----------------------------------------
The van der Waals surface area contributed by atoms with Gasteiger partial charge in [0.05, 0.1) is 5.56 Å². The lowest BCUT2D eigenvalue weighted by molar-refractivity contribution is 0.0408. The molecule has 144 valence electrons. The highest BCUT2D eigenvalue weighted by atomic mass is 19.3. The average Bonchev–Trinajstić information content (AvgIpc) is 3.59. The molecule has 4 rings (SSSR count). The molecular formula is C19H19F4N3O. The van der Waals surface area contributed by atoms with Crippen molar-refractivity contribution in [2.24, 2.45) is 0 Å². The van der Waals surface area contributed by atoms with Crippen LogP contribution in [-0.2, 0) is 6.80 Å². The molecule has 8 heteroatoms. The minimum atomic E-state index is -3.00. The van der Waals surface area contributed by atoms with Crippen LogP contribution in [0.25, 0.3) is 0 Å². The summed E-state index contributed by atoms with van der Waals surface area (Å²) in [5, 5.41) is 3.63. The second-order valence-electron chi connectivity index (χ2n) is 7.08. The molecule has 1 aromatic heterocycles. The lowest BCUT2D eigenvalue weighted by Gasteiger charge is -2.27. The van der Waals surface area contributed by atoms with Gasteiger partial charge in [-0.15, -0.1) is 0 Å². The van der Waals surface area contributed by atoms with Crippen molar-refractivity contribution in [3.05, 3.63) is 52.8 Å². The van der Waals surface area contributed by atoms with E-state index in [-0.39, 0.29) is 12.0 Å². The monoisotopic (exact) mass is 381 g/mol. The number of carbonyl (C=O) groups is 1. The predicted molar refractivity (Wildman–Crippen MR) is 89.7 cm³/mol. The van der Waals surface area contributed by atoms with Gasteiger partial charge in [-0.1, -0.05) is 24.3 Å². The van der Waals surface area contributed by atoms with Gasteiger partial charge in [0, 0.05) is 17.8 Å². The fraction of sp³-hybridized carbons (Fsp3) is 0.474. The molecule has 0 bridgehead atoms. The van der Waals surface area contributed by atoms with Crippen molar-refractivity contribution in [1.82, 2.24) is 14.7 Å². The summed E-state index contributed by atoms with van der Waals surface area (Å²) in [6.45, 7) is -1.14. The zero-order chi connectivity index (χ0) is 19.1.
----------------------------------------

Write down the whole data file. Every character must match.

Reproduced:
The van der Waals surface area contributed by atoms with Gasteiger partial charge in [0.05, 0.1) is 5.56 Å². The lowest BCUT2D eigenvalue weighted by molar-refractivity contribution is 0.0408. The molecule has 144 valence electrons. The highest BCUT2D eigenvalue weighted by atomic mass is 19.3. The average Bonchev–Trinajstić information content (AvgIpc) is 3.59. The molecule has 4 rings (SSSR count). The molecular formula is C19H19F4N3O. The van der Waals surface area contributed by atoms with Crippen molar-refractivity contribution in [2.24, 2.45) is 0 Å². The van der Waals surface area contributed by atoms with Crippen LogP contribution in [-0.2, 0) is 6.80 Å². The molecule has 8 heteroatoms. The minimum atomic E-state index is -3.00. The van der Waals surface area contributed by atoms with Crippen LogP contribution in [0.25, 0.3) is 0 Å². The summed E-state index contributed by atoms with van der Waals surface area (Å²) in [5, 5.41) is 3.63. The second-order valence-electron chi connectivity index (χ2n) is 7.08. The molecule has 1 aromatic heterocycles. The lowest BCUT2D eigenvalue weighted by Gasteiger charge is -2.27. The van der Waals surface area contributed by atoms with Gasteiger partial charge in [-0.15, -0.1) is 0 Å². The van der Waals surface area contributed by atoms with Crippen molar-refractivity contribution in [3.05, 3.63) is 52.8 Å². The van der Waals surface area contributed by atoms with E-state index in [-0.39, 0.29) is 12.0 Å². The monoisotopic (exact) mass is 381 g/mol. The number of carbonyl (C=O) groups is 1. The predicted molar refractivity (Wildman–Crippen MR) is 89.7 cm³/mol. The van der Waals surface area contributed by atoms with Gasteiger partial charge in [-0.1, -0.05) is 24.3 Å². The van der Waals surface area contributed by atoms with Gasteiger partial charge in [0, 0.05) is 17.8 Å². The fraction of sp³-hybridized carbons (Fsp3) is 0.474. The molecule has 0 bridgehead atoms. The van der Waals surface area contributed by atoms with Crippen molar-refractivity contribution in [1.82, 2.24) is 14.7 Å². The summed E-state index contributed by atoms with van der Waals surface area (Å²) in [6.45, 7) is -1.14. The zero-order chi connectivity index (χ0) is 19.1.